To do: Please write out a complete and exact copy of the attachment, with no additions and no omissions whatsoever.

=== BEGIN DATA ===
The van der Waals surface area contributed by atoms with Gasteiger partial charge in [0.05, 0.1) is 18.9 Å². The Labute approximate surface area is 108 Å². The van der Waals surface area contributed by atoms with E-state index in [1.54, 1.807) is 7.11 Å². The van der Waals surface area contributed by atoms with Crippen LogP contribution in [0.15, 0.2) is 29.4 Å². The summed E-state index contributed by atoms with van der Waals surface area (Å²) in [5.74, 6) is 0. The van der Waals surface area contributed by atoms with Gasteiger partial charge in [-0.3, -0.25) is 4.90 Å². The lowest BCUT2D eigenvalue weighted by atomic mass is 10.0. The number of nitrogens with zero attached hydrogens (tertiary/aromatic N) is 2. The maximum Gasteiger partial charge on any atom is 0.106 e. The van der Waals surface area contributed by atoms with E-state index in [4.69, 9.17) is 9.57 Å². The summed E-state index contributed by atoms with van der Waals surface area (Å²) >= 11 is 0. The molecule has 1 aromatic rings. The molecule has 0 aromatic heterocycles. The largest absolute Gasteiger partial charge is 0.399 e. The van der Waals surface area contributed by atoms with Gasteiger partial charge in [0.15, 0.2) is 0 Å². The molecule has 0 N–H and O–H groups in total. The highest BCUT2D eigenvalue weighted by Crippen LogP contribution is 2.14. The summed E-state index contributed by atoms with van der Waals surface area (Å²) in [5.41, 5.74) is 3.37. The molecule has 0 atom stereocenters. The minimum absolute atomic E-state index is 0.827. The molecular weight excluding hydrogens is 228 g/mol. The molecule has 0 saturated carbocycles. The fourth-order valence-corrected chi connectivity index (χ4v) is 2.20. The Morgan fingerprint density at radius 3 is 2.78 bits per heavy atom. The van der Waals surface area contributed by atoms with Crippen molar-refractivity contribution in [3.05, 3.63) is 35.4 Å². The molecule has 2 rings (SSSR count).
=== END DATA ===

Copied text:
The van der Waals surface area contributed by atoms with Gasteiger partial charge in [0.05, 0.1) is 18.9 Å². The Labute approximate surface area is 108 Å². The van der Waals surface area contributed by atoms with E-state index in [1.54, 1.807) is 7.11 Å². The van der Waals surface area contributed by atoms with Crippen LogP contribution in [0.15, 0.2) is 29.4 Å². The summed E-state index contributed by atoms with van der Waals surface area (Å²) in [5.74, 6) is 0. The van der Waals surface area contributed by atoms with Gasteiger partial charge in [-0.3, -0.25) is 4.90 Å². The lowest BCUT2D eigenvalue weighted by atomic mass is 10.0. The number of nitrogens with zero attached hydrogens (tertiary/aromatic N) is 2. The maximum Gasteiger partial charge on any atom is 0.106 e. The van der Waals surface area contributed by atoms with E-state index in [4.69, 9.17) is 9.57 Å². The summed E-state index contributed by atoms with van der Waals surface area (Å²) >= 11 is 0. The molecule has 1 aromatic rings. The molecule has 0 aromatic heterocycles. The largest absolute Gasteiger partial charge is 0.399 e. The van der Waals surface area contributed by atoms with Gasteiger partial charge in [0.15, 0.2) is 0 Å². The molecule has 0 N–H and O–H groups in total. The highest BCUT2D eigenvalue weighted by Crippen LogP contribution is 2.14. The summed E-state index contributed by atoms with van der Waals surface area (Å²) in [5.41, 5.74) is 3.37. The molecule has 0 atom stereocenters. The minimum absolute atomic E-state index is 0.827. The molecular weight excluding hydrogens is 228 g/mol. The molecule has 0 saturated carbocycles. The fourth-order valence-corrected chi connectivity index (χ4v) is 2.20. The Morgan fingerprint density at radius 3 is 2.78 bits per heavy atom. The van der Waals surface area contributed by atoms with Crippen molar-refractivity contribution in [3.05, 3.63) is 35.4 Å². The molecule has 2 rings (SSSR count).